Besiktas is one of 20 or so districts of Istanbul which boasts with an open-air exhibition of Ataturk photographs along the avenue in front of Ciragan Palace Hotel. I hope President of Iran Ahmadinejad had a chance to view these photographs on his way to Ciragan Palace Hotel during his visit to Istanbul a few weeks ago, who rejected a trip to Ankara and Ataturk Mosaleum, the usual custom for all heads of state and other dignitaries who come to Turkey.
Fulya is one of several Municipalities in Besiktas which is becoming an important centre with high rise apartments and business centres. One of these high rise apartments under construction has a turbeh right in front of its entrance, which is quite awkward although it has a modern look with a glass cover and marble walls (Attachment 1.) People of all ages stop by the Turbeh and pray, as they have done for many years. Except the Turbeh does not contain the remains of a holy man as hundreds and thousands of Turbehs in Istanbul and Turkey do.
According to recent articles in the media and reports in TV newscasts, the Turbeh is the creation of a student who buried a skull that he found near the avenue and decided to bury it, with a note added, ”Bardakci Turbeh” almost 40 years ago as a joke. Some people claim it is real but no one has proof. It is out of place and fake, according to many reporters.
Today is the first day of Ramadan and, as usual, people of all ages, including young children, are flocking to Turbehs in Istanbul, especially to famous ”Oruc Baba Turbesi”, where they complete their day’s fasting with a piece of bread soaked in vinegar (sirke.) There were hundreds perhaps thousands at the turbeh today, several claiming that their wishes during earlier visits had been answered and many have become homeowners. A lady stated that she was there with her a year and a half grandson wishing that the boy’s father would return home who has never seen his son (Attachment 2.)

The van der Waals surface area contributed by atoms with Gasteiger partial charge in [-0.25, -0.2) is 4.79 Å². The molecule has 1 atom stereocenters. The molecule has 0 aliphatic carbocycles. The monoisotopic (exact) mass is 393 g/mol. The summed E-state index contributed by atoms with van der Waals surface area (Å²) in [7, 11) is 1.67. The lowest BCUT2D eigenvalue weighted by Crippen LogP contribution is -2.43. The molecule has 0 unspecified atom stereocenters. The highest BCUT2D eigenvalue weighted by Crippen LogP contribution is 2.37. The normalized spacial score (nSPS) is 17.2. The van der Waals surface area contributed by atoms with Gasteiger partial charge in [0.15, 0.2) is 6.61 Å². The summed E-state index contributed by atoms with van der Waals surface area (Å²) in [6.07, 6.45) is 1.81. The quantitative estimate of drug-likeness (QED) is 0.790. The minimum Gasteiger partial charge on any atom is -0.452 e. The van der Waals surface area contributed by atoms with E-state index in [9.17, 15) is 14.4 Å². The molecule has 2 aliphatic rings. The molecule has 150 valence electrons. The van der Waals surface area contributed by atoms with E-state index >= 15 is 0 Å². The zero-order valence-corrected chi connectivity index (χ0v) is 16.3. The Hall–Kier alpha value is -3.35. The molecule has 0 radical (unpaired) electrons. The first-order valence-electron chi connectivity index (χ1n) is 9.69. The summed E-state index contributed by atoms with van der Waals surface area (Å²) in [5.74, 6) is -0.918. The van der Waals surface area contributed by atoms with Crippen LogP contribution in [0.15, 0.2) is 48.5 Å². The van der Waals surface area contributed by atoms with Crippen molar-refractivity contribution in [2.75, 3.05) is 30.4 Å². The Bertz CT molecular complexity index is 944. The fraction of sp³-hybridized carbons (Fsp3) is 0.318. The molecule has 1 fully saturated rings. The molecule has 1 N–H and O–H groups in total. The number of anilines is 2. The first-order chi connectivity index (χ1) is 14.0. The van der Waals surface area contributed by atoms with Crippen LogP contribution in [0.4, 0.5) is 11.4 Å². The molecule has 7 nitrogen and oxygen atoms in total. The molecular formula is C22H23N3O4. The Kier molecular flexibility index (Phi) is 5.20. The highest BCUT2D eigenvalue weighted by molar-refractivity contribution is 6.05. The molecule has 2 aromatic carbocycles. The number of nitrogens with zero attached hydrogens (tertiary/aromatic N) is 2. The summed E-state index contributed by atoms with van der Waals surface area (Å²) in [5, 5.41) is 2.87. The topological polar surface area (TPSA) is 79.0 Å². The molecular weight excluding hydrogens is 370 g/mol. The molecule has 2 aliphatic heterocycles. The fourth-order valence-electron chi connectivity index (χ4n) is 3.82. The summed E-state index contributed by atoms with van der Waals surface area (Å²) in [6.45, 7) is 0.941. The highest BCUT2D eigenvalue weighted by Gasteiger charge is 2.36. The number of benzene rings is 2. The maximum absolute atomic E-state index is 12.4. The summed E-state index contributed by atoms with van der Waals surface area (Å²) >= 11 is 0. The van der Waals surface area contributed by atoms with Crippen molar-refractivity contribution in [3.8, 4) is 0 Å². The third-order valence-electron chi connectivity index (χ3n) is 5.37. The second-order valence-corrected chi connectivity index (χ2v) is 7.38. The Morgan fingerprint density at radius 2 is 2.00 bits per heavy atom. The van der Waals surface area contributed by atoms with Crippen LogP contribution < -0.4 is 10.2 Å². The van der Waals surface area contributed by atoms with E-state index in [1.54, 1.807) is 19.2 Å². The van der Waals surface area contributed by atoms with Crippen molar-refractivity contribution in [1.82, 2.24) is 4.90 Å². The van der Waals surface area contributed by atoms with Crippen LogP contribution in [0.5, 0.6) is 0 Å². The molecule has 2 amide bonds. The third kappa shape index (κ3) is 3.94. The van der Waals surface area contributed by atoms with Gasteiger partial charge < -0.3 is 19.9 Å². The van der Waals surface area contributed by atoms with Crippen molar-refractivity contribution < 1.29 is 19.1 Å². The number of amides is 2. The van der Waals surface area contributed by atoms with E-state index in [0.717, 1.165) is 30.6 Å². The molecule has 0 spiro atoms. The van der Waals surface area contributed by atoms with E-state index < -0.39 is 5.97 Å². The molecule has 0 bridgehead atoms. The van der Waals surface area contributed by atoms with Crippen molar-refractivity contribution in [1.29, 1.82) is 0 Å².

In 1999, while visiting Agri on my way to Dogubeyazit where Yasar Kemal’s ‘Agri Dagi Efsanesi” was being staged at the famous Ishak Pasa Sarayi, I ran into four young girls with Korans under their arms walking along the main avenue. After greeting them with a smile, I asked them where they were heading, who were wearing headscarves even though they were around 10 to 11 years old. ”We are on our way to the Turbeh”, one of them had told me. When I asked them the reason, the same girl had told me that, after visiting the Turbeh, one’s wishes for the future would be granted and invited me to go with them. I declined and asked if I could take their photographs. After giggling and a harsh rebuke from a passerby, they agreed, and I took their photograph, mailing copies to Agri hotel for them. The photograph is given in Attachment 3.
A British renewable energy company is building a wind farm high on the hills of Samandag made famous by the Austrian Franz Werfel’s novel, ”40 days at Musa Mountain.” One of the projects is called ”Turbeh”, only because the wind farm is located next to a Turbeh on top of one of the hills which has a stunning view and also hosts visitors year around, especially from Syria. Evidently a religious Arabic Hoca from Syria is buried there and during my visit to the Turbeh, a large family from Syria were having a picnic in the garden of the Turbeh. As they say, ”Only in Turkey.”
Antakya, September 1, 2008